Keys to Literacy Newsletter  April 2008
Volume 1

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Our quarterly newsletter for educators provides helpful information about literacy and comprehension instruction in grades 4-12.  We hope the information and links will enhance your teaching.  Please forward this newsletter to your friends and colleagues!

This Issue's Topic:  SUMMARIZING
  Comprehension Teaching Tips
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Summarizing is one of the most effective activities for improving both comprehension and writing skills.  Summarizing enhances comprehension as students select, condense, and synthesize in their own words the big ideas of what they have learned.  Summarizing also lets teachers monitor student comprehension.

    However, summarizing is a difficult skill to teach and use.  In order to summarize, students must be able to understand what they are reading, separate the main ideas from the details, organize their thoughts, and then apply several writing skills.  The best way to teach summarizing is to provide direct, systematic instruction and to model the application of the skill.  One way to scaffold this instruction is to use a summary template such as the one provided below.  It is also helpful to give students a list of transition words that help them link the sentences and ideas in their summary.

Click here for the summary template and an example of a summary.

Click here for a list of transition words.

Recommended Resources
Four Books

There are several excellent resources related to teaching summarizing that we would like to recommend.  In Reading Next, summarizing is included as one of 15 elements of effective adolescent literacy programs.  In Writing Next, summarizing has been found to be the second most effective element of writing instruction for students in grades 3 and above.  Both reports are excellent for news about secondary literacy in general and can be downloaded for free at the Alliance for Excellent Education website.

    For classroom instruction we recommend several publications.  Classroom Instruction That Works by Robert Marzano, Debra Pickering and Jane Pollock (ISBN#0-087120-504-1) includes several hands-on suggestions and templates for teaching summarizing.  Anita Archer's Rewards Plus: Reading Strategies Applied to Social Studies Passages (ISBN#1-57035-803-6) includes summarizing and comprehension activities for social studies.  Also, The Neuhaus Educator Center has a vocabulary and reading comprehension book, Developing Metacognitive Skills, that includes summarizing strategies applied to narrative and expository text. Finally, we recommend a page from the Reading Quest website that offers teaching tips for summarizing.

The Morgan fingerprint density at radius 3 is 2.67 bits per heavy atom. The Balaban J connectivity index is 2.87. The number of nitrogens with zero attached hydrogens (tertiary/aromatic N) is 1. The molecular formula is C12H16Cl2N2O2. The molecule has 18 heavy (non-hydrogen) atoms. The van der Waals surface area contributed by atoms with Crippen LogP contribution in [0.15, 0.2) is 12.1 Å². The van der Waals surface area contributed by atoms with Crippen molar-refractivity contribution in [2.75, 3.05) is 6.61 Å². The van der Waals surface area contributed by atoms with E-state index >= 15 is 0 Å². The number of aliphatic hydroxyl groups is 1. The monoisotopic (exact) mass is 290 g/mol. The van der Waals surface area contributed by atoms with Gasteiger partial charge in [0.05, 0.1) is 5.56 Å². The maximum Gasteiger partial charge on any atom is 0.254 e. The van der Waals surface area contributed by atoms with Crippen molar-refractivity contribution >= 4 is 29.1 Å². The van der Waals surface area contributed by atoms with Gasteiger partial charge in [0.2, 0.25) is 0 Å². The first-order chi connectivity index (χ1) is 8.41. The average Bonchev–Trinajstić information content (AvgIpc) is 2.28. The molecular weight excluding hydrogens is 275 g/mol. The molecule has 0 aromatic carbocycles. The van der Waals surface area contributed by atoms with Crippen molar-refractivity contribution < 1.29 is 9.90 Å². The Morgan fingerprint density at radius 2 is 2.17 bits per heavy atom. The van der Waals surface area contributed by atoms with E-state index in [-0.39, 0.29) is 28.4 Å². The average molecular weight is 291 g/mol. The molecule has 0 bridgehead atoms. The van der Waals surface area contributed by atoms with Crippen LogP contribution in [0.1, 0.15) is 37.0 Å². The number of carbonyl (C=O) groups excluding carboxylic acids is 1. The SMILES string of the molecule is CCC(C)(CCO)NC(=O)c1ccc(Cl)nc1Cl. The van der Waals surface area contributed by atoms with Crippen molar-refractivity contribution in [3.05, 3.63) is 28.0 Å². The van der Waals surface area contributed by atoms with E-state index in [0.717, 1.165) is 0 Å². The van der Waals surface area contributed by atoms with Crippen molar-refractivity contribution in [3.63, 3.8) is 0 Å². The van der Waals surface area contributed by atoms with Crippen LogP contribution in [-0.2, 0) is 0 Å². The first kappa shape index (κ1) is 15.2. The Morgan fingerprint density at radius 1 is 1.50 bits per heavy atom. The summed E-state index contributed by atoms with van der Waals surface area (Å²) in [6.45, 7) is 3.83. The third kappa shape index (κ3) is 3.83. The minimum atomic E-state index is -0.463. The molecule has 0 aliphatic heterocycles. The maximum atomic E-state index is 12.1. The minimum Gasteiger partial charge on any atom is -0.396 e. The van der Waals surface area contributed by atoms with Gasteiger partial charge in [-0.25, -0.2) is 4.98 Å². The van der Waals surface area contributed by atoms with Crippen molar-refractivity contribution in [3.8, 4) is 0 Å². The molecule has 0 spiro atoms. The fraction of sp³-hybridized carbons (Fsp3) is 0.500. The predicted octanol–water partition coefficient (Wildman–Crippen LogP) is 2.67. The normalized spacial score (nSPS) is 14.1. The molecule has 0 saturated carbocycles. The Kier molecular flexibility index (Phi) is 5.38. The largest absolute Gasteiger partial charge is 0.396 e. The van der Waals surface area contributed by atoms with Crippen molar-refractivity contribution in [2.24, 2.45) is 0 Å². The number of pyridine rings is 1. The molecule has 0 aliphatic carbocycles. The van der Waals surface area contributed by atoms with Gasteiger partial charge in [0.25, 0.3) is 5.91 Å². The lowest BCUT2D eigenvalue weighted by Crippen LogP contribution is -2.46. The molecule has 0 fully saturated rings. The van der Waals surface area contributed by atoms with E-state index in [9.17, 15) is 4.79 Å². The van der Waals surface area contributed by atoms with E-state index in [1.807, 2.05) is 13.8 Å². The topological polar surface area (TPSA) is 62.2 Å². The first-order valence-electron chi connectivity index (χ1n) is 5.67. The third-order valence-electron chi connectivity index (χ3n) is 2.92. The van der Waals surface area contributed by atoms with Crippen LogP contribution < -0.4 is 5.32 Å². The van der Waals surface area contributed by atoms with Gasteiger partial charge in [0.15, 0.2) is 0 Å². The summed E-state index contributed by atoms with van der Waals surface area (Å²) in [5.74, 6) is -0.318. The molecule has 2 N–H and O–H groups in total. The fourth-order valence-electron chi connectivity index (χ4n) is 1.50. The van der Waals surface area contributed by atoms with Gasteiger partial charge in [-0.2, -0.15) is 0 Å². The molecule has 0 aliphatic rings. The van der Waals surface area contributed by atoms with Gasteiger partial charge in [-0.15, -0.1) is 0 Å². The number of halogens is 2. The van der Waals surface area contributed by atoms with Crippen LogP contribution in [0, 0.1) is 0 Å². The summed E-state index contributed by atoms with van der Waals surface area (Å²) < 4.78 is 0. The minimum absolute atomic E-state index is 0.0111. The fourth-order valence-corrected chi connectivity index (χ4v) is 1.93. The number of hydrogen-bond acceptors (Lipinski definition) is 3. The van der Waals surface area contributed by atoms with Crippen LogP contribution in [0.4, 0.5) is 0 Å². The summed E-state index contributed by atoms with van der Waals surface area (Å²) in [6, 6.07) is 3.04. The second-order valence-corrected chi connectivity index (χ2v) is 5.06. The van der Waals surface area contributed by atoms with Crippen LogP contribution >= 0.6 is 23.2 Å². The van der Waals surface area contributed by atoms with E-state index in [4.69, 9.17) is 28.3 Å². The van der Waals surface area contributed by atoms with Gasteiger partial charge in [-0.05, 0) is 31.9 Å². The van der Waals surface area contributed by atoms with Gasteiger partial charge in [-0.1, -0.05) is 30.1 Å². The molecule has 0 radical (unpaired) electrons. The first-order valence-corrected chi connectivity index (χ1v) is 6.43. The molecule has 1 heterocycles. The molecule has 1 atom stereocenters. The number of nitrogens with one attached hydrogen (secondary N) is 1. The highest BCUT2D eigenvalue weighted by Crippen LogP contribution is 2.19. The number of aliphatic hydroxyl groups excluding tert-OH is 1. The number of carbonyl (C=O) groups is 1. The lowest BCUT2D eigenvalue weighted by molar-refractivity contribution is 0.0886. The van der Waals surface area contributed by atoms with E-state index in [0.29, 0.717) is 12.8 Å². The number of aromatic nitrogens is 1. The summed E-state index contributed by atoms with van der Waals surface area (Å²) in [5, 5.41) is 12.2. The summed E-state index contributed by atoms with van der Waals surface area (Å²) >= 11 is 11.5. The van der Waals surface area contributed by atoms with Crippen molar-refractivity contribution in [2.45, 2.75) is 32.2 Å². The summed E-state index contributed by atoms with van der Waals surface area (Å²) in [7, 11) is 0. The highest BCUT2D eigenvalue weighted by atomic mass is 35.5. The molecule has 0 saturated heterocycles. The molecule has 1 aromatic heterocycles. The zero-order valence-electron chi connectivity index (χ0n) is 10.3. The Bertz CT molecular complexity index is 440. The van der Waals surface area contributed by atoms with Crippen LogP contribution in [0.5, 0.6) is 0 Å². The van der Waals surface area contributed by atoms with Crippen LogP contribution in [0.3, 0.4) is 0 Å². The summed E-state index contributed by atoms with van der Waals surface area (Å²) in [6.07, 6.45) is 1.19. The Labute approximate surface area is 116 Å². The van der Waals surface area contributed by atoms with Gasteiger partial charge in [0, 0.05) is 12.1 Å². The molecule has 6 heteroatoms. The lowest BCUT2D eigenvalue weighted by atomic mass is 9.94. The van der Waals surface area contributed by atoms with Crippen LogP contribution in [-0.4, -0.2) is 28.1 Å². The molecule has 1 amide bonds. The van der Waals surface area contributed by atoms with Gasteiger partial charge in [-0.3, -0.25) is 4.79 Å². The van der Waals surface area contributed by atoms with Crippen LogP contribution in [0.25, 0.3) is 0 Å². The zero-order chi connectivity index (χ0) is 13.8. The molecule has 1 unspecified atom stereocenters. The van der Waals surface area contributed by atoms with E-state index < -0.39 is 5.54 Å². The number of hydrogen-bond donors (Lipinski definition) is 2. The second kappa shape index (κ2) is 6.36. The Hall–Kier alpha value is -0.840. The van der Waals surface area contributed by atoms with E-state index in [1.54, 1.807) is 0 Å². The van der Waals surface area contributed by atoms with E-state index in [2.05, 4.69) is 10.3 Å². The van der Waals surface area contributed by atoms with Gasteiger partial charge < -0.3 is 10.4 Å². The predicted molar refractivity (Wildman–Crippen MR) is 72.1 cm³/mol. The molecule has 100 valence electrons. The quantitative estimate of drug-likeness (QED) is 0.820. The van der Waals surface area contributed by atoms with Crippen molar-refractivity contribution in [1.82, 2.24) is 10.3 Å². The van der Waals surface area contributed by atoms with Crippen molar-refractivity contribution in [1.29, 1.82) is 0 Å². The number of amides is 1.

What's New in Adolescent Literacy?
Four Books

After more than a decade focusing on how to improve reading instruction for children in grades K-3, attention at the state and federal levels is shifting towards students in grades 4-12 and the difficulty many of them have with reading and writing.  A leading organization for learning more about upcoming legislation, grant projects to support adolescent literacy research and programs, and position papers about grades 4-12 literacy is the non-profit Alliance for Excellent Education based in Washington, DC. Their recent report, Literacy Instruction in Content Areas: Getting to the Core of Middle and High School Instruction, recommends ways to support teachers as they integrate literacy instruction with content.

    There is a quality new website devoted to adolescent literacy issues,  A sister site of LDOnline and Reading Rockets, this site is produced by the non-profit WETA in Washington, DC.  It is a clearinghouse for information about teaching materials, research, articles for parents and teachers, and books/authors related to adolescent literacy issues.  This site includes blogs for adults and teens.  There is also an "Ask the Experts" panel that answers questions about adolescent literacy.  Joan Sedita is a member of the panel, so look for some of Joan's answers when you visit the site!
Keys to Literacy News

Archive of Key Three Routine Webcast, April 9: "The Key Three Routine: Comprehension Strategy Instruction" was featured on a webcast on Wednesday, April 9 by Schools Moving Up.  Joan Sedita reviewed the research about effective comprehension instruction and gave an overview of her program, The Key Three Routine, for embedding comprehension strategy instruction into the content classroom.  This webcast has been archived at the Schools Moving Up website and is available to be viewed now.
Click here for more information about viewing the Webcast Archive.

ANSWER Key to Open Response:  Keys to Literacy is adding a follow-up training topic to its offerings. The ANSWER Key to Open Response is a one day training that incorporates main idea, question answering, and two-column note strategies from the Key Three Routine to the specific task of writing open responses. The first training session will be held July 11, 2008 in Wakefield, MA. Click here for more information. 
Keys to Literacy

Keys to Literacy specializes in professional development for teaching comprehension and vocabulary that is embedded in the content classroom.

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A Message From Joan Sedita
Joan's Photo
Hello, and welcome to the first edition of our Keys to Literacy newsletter! For over 30 years I have focused on literacy instruction for students in grades 4-12, especially those who struggle with reading and writing. Over the past several years I have been fortunate to be part of a number of national initiatives and projects that support adolescent literacy. 

Our goal for this newsletter is to share with you what we are learning about resources and instructional practices to help you improve the literacy skills of your students.

Joan Sedita
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